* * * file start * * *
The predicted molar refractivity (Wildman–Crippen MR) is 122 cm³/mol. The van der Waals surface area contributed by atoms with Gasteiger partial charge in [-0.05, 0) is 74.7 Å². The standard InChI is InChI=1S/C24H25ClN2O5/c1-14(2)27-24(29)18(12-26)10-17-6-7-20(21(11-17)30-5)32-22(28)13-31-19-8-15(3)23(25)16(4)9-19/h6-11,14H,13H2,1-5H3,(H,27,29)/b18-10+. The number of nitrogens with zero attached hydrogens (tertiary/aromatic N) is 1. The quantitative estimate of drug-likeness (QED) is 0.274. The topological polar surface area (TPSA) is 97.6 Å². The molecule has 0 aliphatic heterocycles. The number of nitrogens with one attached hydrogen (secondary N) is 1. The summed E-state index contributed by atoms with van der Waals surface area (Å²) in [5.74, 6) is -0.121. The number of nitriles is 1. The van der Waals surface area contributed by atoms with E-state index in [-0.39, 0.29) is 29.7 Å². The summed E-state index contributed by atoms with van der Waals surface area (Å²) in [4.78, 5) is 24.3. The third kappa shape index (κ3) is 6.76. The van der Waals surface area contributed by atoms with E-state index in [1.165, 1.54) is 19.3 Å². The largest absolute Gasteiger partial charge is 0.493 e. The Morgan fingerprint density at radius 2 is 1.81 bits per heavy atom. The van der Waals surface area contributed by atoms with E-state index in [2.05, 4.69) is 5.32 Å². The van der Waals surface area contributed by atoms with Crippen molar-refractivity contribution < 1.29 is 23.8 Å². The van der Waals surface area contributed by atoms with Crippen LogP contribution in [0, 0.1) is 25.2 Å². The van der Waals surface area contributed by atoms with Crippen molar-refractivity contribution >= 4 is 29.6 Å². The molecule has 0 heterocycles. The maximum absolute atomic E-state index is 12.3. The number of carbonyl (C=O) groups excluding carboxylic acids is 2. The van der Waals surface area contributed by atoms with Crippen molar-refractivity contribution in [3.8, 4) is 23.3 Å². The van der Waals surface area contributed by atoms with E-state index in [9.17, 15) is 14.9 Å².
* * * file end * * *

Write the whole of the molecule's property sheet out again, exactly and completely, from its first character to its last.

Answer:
The predicted molar refractivity (Wildman–Crippen MR) is 122 cm³/mol. The van der Waals surface area contributed by atoms with Gasteiger partial charge in [-0.05, 0) is 74.7 Å². The standard InChI is InChI=1S/C24H25ClN2O5/c1-14(2)27-24(29)18(12-26)10-17-6-7-20(21(11-17)30-5)32-22(28)13-31-19-8-15(3)23(25)16(4)9-19/h6-11,14H,13H2,1-5H3,(H,27,29)/b18-10+. The number of nitrogens with zero attached hydrogens (tertiary/aromatic N) is 1. The quantitative estimate of drug-likeness (QED) is 0.274. The topological polar surface area (TPSA) is 97.6 Å². The molecule has 0 aliphatic heterocycles. The number of nitrogens with one attached hydrogen (secondary N) is 1. The summed E-state index contributed by atoms with van der Waals surface area (Å²) in [5.74, 6) is -0.121. The number of nitriles is 1. The van der Waals surface area contributed by atoms with E-state index in [-0.39, 0.29) is 29.7 Å². The summed E-state index contributed by atoms with van der Waals surface area (Å²) in [4.78, 5) is 24.3. The third kappa shape index (κ3) is 6.76. The van der Waals surface area contributed by atoms with E-state index in [1.165, 1.54) is 19.3 Å². The largest absolute Gasteiger partial charge is 0.493 e. The Morgan fingerprint density at radius 2 is 1.81 bits per heavy atom. The van der Waals surface area contributed by atoms with E-state index in [2.05, 4.69) is 5.32 Å². The van der Waals surface area contributed by atoms with Crippen molar-refractivity contribution < 1.29 is 23.8 Å². The van der Waals surface area contributed by atoms with Crippen LogP contribution in [0, 0.1) is 25.2 Å². The van der Waals surface area contributed by atoms with Crippen molar-refractivity contribution >= 4 is 29.6 Å². The molecule has 0 heterocycles. The maximum absolute atomic E-state index is 12.3. The number of carbonyl (C=O) groups excluding carboxylic acids is 2. The van der Waals surface area contributed by atoms with Crippen molar-refractivity contribution in [3.8, 4) is 23.3 Å². The van der Waals surface area contributed by atoms with E-state index in [9.17, 15) is 14.9 Å².